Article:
Forming relationships between young artists and established musicians
Renowned tenor Philip Langridge was a staunch member and Council member of the Royal Philharmonic Society until his untimely death in March 2010. Endlessly positive and energetic, and passionate about communication through performance, he often spoke about what the RPS could do to extend its support for musicians entering the profession.
At Philip’s suggestion the Royal Philharmonic Society began discussions with the Young Classical Artists Trust (another organisation of which he was a trustee) to explore ways in which established musicians could pass on their wisdom and experience to those just starting out in the profession. The seeds of an idea for mentoring musicians were sewn and the RPS and YCAT launched the Philip Langridge Mentoring Scheme in autumn 2010.
Getting to the heart of music: sharing the creative talents of youth and experience.
At the heart of PLMS is the development of a relationship between two musicians – not a teacher pupil relationship but one of colleagues. This is essentially something private and elusive and different musicians will respond in different ways. Without being prescriptive we aim to give space and encouragement to allow discussion of performance issues, exploration of repertoire and the exchange of ideas about interpretation.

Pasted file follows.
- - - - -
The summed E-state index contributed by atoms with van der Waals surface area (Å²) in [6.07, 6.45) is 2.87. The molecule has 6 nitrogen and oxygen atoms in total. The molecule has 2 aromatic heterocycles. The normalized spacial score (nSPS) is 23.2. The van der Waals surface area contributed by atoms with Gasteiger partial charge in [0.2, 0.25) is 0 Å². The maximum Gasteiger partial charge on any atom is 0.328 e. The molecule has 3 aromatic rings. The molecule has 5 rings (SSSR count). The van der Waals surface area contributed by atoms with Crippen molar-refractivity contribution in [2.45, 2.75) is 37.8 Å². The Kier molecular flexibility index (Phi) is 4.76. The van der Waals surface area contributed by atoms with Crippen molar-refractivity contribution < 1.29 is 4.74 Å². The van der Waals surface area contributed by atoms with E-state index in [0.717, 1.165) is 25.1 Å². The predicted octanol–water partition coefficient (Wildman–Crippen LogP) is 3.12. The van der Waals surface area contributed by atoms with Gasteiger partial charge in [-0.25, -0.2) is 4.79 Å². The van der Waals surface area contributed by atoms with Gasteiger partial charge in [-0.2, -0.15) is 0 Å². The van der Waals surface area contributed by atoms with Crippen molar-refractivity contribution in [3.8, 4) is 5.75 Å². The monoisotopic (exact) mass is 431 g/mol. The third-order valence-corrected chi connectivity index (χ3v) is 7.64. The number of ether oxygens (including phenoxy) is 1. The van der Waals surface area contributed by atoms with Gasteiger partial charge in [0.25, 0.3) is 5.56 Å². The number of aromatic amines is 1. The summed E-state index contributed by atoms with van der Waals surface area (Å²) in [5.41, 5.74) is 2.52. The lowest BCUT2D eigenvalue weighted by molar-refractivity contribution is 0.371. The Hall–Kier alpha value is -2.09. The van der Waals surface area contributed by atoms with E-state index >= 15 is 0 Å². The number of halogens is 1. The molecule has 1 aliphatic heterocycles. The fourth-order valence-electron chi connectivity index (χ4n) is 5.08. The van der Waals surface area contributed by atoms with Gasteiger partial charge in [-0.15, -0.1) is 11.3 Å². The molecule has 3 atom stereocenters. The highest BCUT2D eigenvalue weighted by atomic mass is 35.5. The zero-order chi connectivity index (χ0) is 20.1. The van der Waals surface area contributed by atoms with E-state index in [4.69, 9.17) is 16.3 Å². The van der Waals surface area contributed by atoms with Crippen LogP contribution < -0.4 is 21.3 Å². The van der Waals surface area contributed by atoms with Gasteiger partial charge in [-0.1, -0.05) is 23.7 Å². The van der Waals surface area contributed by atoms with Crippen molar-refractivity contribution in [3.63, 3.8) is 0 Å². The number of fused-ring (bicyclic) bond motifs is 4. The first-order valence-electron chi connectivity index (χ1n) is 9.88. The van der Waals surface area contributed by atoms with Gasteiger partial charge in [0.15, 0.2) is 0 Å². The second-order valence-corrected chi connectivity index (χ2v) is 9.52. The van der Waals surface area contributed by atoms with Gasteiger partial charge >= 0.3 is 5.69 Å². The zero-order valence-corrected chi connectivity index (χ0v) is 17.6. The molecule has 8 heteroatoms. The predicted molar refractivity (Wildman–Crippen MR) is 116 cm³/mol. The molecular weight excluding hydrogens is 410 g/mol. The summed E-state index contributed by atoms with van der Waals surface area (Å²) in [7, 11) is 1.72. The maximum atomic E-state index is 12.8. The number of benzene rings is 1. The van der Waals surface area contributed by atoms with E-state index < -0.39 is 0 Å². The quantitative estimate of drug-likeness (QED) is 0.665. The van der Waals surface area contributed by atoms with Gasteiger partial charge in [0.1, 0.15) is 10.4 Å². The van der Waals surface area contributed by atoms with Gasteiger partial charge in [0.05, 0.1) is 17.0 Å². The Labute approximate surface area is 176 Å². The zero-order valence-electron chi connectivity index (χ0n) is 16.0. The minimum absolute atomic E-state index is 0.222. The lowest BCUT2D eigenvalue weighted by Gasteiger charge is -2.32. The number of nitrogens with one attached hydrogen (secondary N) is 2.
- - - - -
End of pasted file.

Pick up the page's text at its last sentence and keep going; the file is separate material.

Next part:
Since its launch in November 2010 with Philip's wife, distinguished mezzo-soprano Ann Murray DBE, the scheme has paired leading professionals such as Stephen Isserlis, Imogen Cooper and Anne Queffélec, with Philip Higham, Alexandra Dariescu and Clare Hammond respectively.
PLMS is grateful for the kind support of all those who are making this project possible including: Raymond Gubbay CBE, Andre Bernheim Charitable Trust, Fenton Arts Trust, Garrick Charitable Trust, Leche Trust and John S Cohen Foundation
Armand Diangienda, RPS Honorary Member and former pilot who founded a symphony orchestra in one of the poorest cities on earth; Kinshasa, DR of the Congo.
DID YOU KNOW?
1830: Midsummer Night’s Dream is ‘very beautiful, and encored, but it is awfully, fearfully difficult, so much so that last Saturday morning Mendelssohn was SEVEN hours rehearsing.’